Results tagged ‘ National Baseball Hall of Fame ’
When one plays sports in their youth they often dream of being heroes in the pivotal moments, hitting the winning home run in the bottom of the ninth inning to win the World Series, or scoring the winning touchdown in the Super Bowl, or hitting the game winning shot at the buzzer expires; these dreams are the driving force that is the foundation for a professional athletes success. Once a strong foundation is built, a select few professional athletes take it one step further; they become members of the Hall of Fame in their respective sport.
Vladimir Guerrero is one such athlete. His superior talents have facilitated his call to the hall. He has shared his talents with many teams, the Montréal Expos, the Los Angeles Angels of Anaheim, the Texas Rangers, and the Baltimore Orioles. His best years as a player were split between the Expos and the Angels.
Vladimir Guerrero wants to enter the Major League Baseball Hall of Fame wearing and Angels cap. It is not surprising that he would like to do so, after all, he won his second Major League Baseball most valuable player award for the American League with the Angels, and He also won the same award for the National League with the Montréal Expos. It is my strong belief he picked to enter the hall with the Angels for two reasons, one, he was still in his prime when he joined the Angels in 2003. Two, he got his first taste of the Major League Baseball playoffs with the Angels, which is something he never got the opportunity to do with the Expos.
Guerrero would become the first, he would also be the first position player from the Dominican Republic and only the third player from this country to join the hall as a whole, along with making history for himself, he is also making history for the Angels’ organization; although there are players in the baseball Hall of Fame that played for the Angels, we don’t have any players in the Hall of Fame as Angels.. In a way, it’s appropriate that he is the first since “Big Daddy Vladdy” is endeared by the Angels’ organization and the fan base.
As a diehard fan, I am excited to bear witness to arguably the two most important moments in Angels’ history thus far, the 2002 World Series championship, and now the entry of the first Angels’ representative for the National Baseball Hall Of Fame. I am honored that both history making events happened during my lifetime; as these events contribute to the overall fabric of baseball history and lure.
There are currently 12 people with ties to the Angels’ organization in the national baseball Hall of Fame. Guerrero is number 13; the number 13 is traditionally associated as a bad luck charm. In most high-rise buildings there is not a 13th floor; Friday the 13th is a day of bad luck. However, for the Angels the number 13 represents a point of joy, on the 13th opportunity there will be a Halo in the hall.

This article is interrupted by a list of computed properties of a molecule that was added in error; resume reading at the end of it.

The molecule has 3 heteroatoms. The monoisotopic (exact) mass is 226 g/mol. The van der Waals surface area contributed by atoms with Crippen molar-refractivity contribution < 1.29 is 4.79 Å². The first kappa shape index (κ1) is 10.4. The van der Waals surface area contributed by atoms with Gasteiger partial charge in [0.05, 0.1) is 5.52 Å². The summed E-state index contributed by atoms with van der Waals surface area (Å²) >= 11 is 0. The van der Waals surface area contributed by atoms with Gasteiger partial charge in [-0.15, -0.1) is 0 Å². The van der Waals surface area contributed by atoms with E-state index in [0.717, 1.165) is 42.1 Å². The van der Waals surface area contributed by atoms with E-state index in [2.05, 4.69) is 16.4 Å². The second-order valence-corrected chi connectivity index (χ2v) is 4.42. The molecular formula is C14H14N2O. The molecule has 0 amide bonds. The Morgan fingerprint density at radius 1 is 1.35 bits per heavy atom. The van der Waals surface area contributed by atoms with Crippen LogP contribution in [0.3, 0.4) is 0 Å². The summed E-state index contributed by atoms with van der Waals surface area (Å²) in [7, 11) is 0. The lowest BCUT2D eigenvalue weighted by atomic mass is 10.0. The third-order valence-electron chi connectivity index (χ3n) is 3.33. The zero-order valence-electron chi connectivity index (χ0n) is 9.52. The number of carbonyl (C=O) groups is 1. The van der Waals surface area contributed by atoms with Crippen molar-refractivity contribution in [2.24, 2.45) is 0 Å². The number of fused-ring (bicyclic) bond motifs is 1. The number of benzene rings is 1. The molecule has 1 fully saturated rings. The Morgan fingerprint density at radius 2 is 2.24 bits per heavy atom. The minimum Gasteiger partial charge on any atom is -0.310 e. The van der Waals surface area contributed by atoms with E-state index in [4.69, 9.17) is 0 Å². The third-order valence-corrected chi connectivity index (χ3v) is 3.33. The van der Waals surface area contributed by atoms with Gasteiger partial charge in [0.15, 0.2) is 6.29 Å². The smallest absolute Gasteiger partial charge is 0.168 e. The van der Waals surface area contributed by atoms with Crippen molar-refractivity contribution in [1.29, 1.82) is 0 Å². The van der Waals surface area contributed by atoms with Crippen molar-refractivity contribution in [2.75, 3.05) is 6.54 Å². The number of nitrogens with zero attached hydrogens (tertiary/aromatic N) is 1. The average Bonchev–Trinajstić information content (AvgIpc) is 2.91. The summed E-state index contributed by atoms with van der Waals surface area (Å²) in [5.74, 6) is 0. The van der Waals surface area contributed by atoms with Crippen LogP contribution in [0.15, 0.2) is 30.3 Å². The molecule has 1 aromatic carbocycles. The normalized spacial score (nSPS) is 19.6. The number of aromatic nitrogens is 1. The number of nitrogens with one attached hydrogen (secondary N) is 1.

This is the time of year when baseball executives and fans alike, become analysts of the game we all love. We examine our past, live in the present, and secure the future. We all become engineers, trying to create a well oiled and flawless machine. We mix and match parts, hoping to find the right combination that elevates the machine into a championship performer.
The Angels are trying to do Exactly that, the recent transactions involving Danny Espinosa, Cameron Maybin , Ben Revere, and Luis Valbuena. These new players will be introduced to the machine in the hopes of raising its championship aspirations. The Angels are trying to address the present, especially left field. I myself am not satisfied by any of these acquisitions. Left field is an ongoing problem that has persisted for at least the last three years. In my humble opinion, this issue would have been resolved with a free agent acquisition. Mark Trumbo, a home-grown talent that would’ve served the Angels well and left field; unfortunately, the mistakes of the past led to their current situation.
These mistakes include the contracts of Vernon Wells, Josh Hamilton, C. J. Wilson, who had multimillion dollar contracts and never lived up to their end of the deal. These multimillion dollar disasters have made the team become more cautious, leading them not to go after a guy like Trumbo who in my opinion solves the left-field issue. Unfortunately, Trumbo re-signed a three-year deal with the Baltimore Orioles.
Although the Angels are working on the present, the future, more specifically the Hall of Fame future looks bright. Vladimir Guerrero missed being inducted as a Hall of Famer by a relatively small margin. His chances of being welcomed to the Hall of Fame next year are very encouraging. When Arturo Moreno bought the team in 2003, he made a huge splash by immediately signing Guerrero who was of great benefit to the team. The Angels need to put themselves in a position to be the aggressive team it once was, bringing back the success of the past, securing the present, and ensuring the future of this beautiful franchise.
Through the annals of baseball there have been players that have defined the game; players whose impact on the game is so great that one cannot talk about baseball without mentioning these giants of the game. Players like Roberto Clemente, Sandy Koufax, Babe Ruth, Mickey Mantle, Willie Mays and Hank Aaron. It takes a very special player to be mentioned among these greats. A player must do something so astonishing that the event has an effect not only on the baseball fanatic but on the casual fan alike.